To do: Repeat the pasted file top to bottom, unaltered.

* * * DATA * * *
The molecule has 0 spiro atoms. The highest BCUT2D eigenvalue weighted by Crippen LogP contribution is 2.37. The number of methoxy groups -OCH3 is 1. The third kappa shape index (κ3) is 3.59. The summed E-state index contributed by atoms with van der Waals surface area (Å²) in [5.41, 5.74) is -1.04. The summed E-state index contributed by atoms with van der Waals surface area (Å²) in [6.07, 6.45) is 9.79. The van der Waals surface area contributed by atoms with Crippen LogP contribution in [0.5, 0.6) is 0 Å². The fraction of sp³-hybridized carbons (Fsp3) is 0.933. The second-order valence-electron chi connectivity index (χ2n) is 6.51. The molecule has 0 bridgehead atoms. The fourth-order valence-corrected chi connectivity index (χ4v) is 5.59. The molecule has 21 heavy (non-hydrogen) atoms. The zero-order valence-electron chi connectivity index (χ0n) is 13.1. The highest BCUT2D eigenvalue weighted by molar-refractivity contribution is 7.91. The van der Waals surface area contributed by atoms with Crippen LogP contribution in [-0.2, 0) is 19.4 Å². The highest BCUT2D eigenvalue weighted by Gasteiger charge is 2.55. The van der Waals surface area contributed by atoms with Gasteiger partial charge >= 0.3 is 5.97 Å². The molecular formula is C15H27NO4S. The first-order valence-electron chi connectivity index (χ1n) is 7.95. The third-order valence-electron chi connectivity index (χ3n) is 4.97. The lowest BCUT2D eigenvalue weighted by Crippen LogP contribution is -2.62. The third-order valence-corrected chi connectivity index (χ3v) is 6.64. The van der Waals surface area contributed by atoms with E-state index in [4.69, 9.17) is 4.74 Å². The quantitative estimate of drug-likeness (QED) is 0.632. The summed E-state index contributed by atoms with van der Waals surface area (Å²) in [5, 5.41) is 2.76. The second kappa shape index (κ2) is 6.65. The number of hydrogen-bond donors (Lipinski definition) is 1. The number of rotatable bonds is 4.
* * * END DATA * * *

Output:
The molecule has 0 spiro atoms. The highest BCUT2D eigenvalue weighted by Crippen LogP contribution is 2.37. The number of methoxy groups -OCH3 is 1. The third kappa shape index (κ3) is 3.59. The summed E-state index contributed by atoms with van der Waals surface area (Å²) in [5.41, 5.74) is -1.04. The summed E-state index contributed by atoms with van der Waals surface area (Å²) in [6.07, 6.45) is 9.79. The van der Waals surface area contributed by atoms with Crippen LogP contribution in [0.5, 0.6) is 0 Å². The fraction of sp³-hybridized carbons (Fsp3) is 0.933. The second-order valence-electron chi connectivity index (χ2n) is 6.51. The molecule has 0 bridgehead atoms. The fourth-order valence-corrected chi connectivity index (χ4v) is 5.59. The molecule has 21 heavy (non-hydrogen) atoms. The zero-order valence-electron chi connectivity index (χ0n) is 13.1. The highest BCUT2D eigenvalue weighted by molar-refractivity contribution is 7.91. The van der Waals surface area contributed by atoms with Crippen LogP contribution in [-0.2, 0) is 19.4 Å². The highest BCUT2D eigenvalue weighted by Gasteiger charge is 2.55. The van der Waals surface area contributed by atoms with Gasteiger partial charge >= 0.3 is 5.97 Å². The molecular formula is C15H27NO4S. The first-order valence-electron chi connectivity index (χ1n) is 7.95. The third-order valence-electron chi connectivity index (χ3n) is 4.97. The lowest BCUT2D eigenvalue weighted by Crippen LogP contribution is -2.62. The third-order valence-corrected chi connectivity index (χ3v) is 6.64. The van der Waals surface area contributed by atoms with E-state index in [4.69, 9.17) is 4.74 Å². The quantitative estimate of drug-likeness (QED) is 0.632. The summed E-state index contributed by atoms with van der Waals surface area (Å²) in [5, 5.41) is 2.76. The second kappa shape index (κ2) is 6.65. The number of hydrogen-bond donors (Lipinski definition) is 1. The number of rotatable bonds is 4.